We’ll host our 1st Annual BooksmART festival on Saturday June 11th from 11am to 5pm. General admission to the Museum will be FREE with a fun-packed day of events and activities celebrating literacy and the arts for the young and young-at-heart. Our stellar lineup of authors, illustrators and performers include Rick Riordan, Laurie Halse Anderson, Norton Juster, Jerry Pinkney, David Wiesner and many more!
One of the authors that I am especially excited to hear is Cynthia Leitich Smith, a New York Times bestselling and award-winning author whose fictionfor young readers is noted for its diversity, humor, lyricism, imaginativeness, compelling action, and mid-to-southwestern settings. And I got the chance recently to ask her a few questions.
Q: Why did you decide on a career writing for children and young adults?
As a child and teen, I was an avid reader and writer. I read all of the Newbery winners and everything by Judy Blume. I transitioned to spooky stories during adolescence. Along the way, I also read graphic-format books (which we used to call “comics”). In sixth grade, I had a column, “Dear Gabby” in Mr. Rideout’s classroom newsletter, offering advice to the troubled and lovelorn.
I went on to become editor of my junior high and high school newspapers. From there, I earned a journalism degree and law degree, working summers for small-town and major metro newspapers (including the Dallas Morning News) and in law offices.
As a first-generation college graduate, I was mindful of pursuing writing jobs with relative security to them. But in my late 20s, after the Oklahoma City Bombing, I was reminded that life can be short, unpredictable, and precious–that we should follow our dreams and do our best to uplift others. I could imagine no pursuit closer to my heart than books for young readers, and from that point on, I’ve dedicated myself to that end.
Q: You are a member of the Muscogee (Creek) Nation. How has your Native American heritage and identity influenced your writing?
The quintessential advice we give to new voices is: write what you know. For me, that meant realistic stories of lower middle class, mixed blood Native American families from the mid-to-southwest. It meant stories of daily life and intergenerational relationships and military service and loss and healing.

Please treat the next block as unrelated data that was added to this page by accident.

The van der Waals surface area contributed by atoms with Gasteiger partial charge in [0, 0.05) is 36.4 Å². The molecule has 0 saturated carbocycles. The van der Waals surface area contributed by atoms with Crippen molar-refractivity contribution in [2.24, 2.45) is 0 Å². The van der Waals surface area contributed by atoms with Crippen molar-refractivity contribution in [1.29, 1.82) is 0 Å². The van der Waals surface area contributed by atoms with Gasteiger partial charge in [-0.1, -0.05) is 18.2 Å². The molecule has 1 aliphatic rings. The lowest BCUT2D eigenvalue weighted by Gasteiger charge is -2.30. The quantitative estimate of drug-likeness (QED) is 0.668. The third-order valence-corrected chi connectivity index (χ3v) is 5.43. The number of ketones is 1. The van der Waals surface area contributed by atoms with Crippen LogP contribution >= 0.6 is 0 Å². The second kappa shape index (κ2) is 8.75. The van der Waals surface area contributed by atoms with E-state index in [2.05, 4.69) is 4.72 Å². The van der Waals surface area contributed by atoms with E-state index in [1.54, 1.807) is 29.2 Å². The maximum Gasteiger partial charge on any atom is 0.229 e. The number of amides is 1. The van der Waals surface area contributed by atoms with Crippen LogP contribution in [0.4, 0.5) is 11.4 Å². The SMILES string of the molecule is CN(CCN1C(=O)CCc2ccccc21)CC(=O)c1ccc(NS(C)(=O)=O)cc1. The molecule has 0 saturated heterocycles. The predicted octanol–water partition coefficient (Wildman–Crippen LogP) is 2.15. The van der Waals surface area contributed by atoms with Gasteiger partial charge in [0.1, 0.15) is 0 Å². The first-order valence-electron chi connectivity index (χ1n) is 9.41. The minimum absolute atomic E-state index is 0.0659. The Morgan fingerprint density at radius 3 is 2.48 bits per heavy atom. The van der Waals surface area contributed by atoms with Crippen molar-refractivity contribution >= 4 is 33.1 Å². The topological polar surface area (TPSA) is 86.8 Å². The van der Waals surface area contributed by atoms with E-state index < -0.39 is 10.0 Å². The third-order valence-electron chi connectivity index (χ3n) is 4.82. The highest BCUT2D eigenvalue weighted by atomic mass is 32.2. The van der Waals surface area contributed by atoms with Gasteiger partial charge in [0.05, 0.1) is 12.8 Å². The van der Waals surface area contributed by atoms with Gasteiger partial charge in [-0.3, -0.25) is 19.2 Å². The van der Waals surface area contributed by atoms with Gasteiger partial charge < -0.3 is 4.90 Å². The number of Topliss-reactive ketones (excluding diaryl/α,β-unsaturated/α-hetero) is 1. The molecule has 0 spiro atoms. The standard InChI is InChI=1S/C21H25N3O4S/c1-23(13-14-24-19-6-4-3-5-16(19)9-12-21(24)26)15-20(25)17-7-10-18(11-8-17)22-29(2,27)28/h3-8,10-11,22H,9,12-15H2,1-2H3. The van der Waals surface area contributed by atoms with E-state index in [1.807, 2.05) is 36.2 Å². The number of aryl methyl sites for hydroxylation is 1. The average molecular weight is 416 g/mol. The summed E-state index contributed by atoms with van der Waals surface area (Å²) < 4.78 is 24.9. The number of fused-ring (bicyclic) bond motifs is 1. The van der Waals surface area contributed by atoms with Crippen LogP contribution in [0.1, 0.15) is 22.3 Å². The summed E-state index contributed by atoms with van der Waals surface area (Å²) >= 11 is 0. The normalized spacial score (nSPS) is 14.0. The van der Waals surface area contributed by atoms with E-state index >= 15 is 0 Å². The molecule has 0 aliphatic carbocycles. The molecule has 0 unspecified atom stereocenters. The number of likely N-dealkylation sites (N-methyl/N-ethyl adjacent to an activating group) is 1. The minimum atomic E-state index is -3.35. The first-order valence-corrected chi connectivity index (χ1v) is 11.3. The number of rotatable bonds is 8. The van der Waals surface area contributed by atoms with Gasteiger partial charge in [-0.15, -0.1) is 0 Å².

My first book, Jingle Dancer is about a young girl who assembles her jingle dance regalia with the aid of women of every generation of her intertribal community and then dances to honor them at a powwow. My debut novel for tweens, Rain is Not My Indian Name, is about a girl who, after the unexpected death of her best friend, slowly reconnects to the important people in her life through the lens of a camera. Indian Shoes is a collection of humorous, touching short stories for middle grade readers. They’re about young Ray and his Grandpa Halfmoon.
I’ve continued writing about Native characters and themes in my short stories. In 2012, I look forward to the publication of a companion short story to one by noted Abenaki author Joseph Bruchac, which will appear in Girl Meets Boy. Our tales are a fun pairing, about two Native teens–one who’s a tall, formidable basketball-star girl and one who’s a short, scrawny boy into martial arts. It’s a love story–naturally.
Q: You shifted your emphasis to fantasy for your book TANTALIZE, the first in a series. What made you want to tackle the fantasy/gothic fiction genre?
I occasionally joke that I’m in the thrall of the master, by which I mean Abraham Stoker. I was fascinated by Dracula, especially with regard to the timelessness of its themes for teen (and grown-up) readers today. The classic touches on gender and power, orientation, the “dark other” (which back in the day meant Eastern European), plague, invasion, and more. All of those topics are still very much with us today, and looking at the vampire mythology itself….
Q: What has been one of your most meaningful interactions with one of your readers?
A handful of teenage girls have written to tell me that they have left their abusive boyfriends because of Quincie, the hero of the Tantalize series. A girl has written to say that she felt differently–better about herself–after having been assaulted by someone she’d trusted.
Other kids have written to say that Rain is Not My Indian Name helped them to cope with the loss of a loved one, and an aunt told me that her niece wouldn’t speak of a friend’s death until she could do so by using the novel as a reference point.
Most recently, I’m reminded of a boy–about age 14–who came up to me on my recent book tour. I was in New York City, and he approached me with a well-loved and quite tattered copy of Tantalize. He said it was the first book he’d ever finished. “The first book?” I asked, and he nodded solemnly. “The first book ever,” he emphasized. “All the way through.”
Q: What are you most excited about for the BooksmART festival? Can an art museum add something to the traditional book festival?
I’m excited to connect with folks who have a global love of the arts–visual, literary, and beyond. They’re people of imagination and possibilities–kindred souls and the very kind of heroes that I love to write about. Austin may be my home now, but Dallas will always be dear to me. See y’all soon.
Cynthia Leitich Smith will be presenting on her young adult fiction, including her latest novel, Blessed, in Horchow Auditorium.
She will also present on her books for younger readers that explore Native themes and characters in the DMA’s exhibition Art of the American Indians: The Thaw Collection.
Katie Hutton is Interim Head of Arts & Letters Live at the Dallas Museum of Art